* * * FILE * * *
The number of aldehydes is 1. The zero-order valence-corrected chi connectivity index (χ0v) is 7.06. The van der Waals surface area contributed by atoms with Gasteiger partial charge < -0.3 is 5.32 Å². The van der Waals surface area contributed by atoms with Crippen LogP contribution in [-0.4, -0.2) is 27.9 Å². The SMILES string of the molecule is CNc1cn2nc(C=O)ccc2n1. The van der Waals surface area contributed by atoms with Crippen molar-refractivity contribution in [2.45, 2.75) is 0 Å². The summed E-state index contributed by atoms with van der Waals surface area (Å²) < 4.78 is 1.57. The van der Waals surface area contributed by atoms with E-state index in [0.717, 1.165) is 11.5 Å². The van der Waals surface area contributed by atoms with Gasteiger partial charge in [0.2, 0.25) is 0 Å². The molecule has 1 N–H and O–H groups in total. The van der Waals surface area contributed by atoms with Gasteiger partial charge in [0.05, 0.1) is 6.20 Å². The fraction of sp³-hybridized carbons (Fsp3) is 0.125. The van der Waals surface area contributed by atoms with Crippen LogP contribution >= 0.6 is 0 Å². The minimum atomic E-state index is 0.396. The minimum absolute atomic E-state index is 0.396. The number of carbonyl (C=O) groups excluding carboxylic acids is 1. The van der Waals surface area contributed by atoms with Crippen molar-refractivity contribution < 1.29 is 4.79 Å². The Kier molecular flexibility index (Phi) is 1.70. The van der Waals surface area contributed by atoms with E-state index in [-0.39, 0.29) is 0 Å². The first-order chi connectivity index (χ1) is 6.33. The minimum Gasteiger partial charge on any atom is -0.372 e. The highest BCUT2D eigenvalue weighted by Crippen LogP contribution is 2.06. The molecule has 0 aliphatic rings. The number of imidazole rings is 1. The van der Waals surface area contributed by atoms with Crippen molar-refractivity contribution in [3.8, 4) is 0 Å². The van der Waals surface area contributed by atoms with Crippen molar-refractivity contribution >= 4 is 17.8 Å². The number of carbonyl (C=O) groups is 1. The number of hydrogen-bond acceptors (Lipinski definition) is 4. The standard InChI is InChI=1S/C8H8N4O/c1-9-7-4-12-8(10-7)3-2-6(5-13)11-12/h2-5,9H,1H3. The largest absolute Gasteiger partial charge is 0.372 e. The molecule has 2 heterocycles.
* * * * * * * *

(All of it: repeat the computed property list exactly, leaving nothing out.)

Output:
The number of aldehydes is 1. The zero-order valence-corrected chi connectivity index (χ0v) is 7.06. The van der Waals surface area contributed by atoms with Gasteiger partial charge < -0.3 is 5.32 Å². The van der Waals surface area contributed by atoms with Crippen LogP contribution in [-0.4, -0.2) is 27.9 Å². The SMILES string of the molecule is CNc1cn2nc(C=O)ccc2n1. The van der Waals surface area contributed by atoms with Crippen molar-refractivity contribution in [2.45, 2.75) is 0 Å². The summed E-state index contributed by atoms with van der Waals surface area (Å²) < 4.78 is 1.57. The van der Waals surface area contributed by atoms with E-state index in [0.717, 1.165) is 11.5 Å². The van der Waals surface area contributed by atoms with Gasteiger partial charge in [0.2, 0.25) is 0 Å². The molecule has 1 N–H and O–H groups in total. The van der Waals surface area contributed by atoms with Gasteiger partial charge in [0.05, 0.1) is 6.20 Å². The fraction of sp³-hybridized carbons (Fsp3) is 0.125. The van der Waals surface area contributed by atoms with Crippen LogP contribution >= 0.6 is 0 Å². The minimum atomic E-state index is 0.396. The minimum absolute atomic E-state index is 0.396. The number of carbonyl (C=O) groups excluding carboxylic acids is 1. The van der Waals surface area contributed by atoms with Crippen molar-refractivity contribution < 1.29 is 4.79 Å². The Kier molecular flexibility index (Phi) is 1.70. The van der Waals surface area contributed by atoms with E-state index in [-0.39, 0.29) is 0 Å². The first-order chi connectivity index (χ1) is 6.33. The minimum Gasteiger partial charge on any atom is -0.372 e. The highest BCUT2D eigenvalue weighted by Crippen LogP contribution is 2.06. The molecule has 0 aliphatic rings. The number of imidazole rings is 1. The van der Waals surface area contributed by atoms with Crippen molar-refractivity contribution in [3.8, 4) is 0 Å². The van der Waals surface area contributed by atoms with Crippen molar-refractivity contribution >= 4 is 17.8 Å². The number of carbonyl (C=O) groups is 1. The number of hydrogen-bond acceptors (Lipinski definition) is 4. The standard InChI is InChI=1S/C8H8N4O/c1-9-7-4-12-8(10-7)3-2-6(5-13)11-12/h2-5,9H,1H3. The largest absolute Gasteiger partial charge is 0.372 e. The molecule has 2 heterocycles.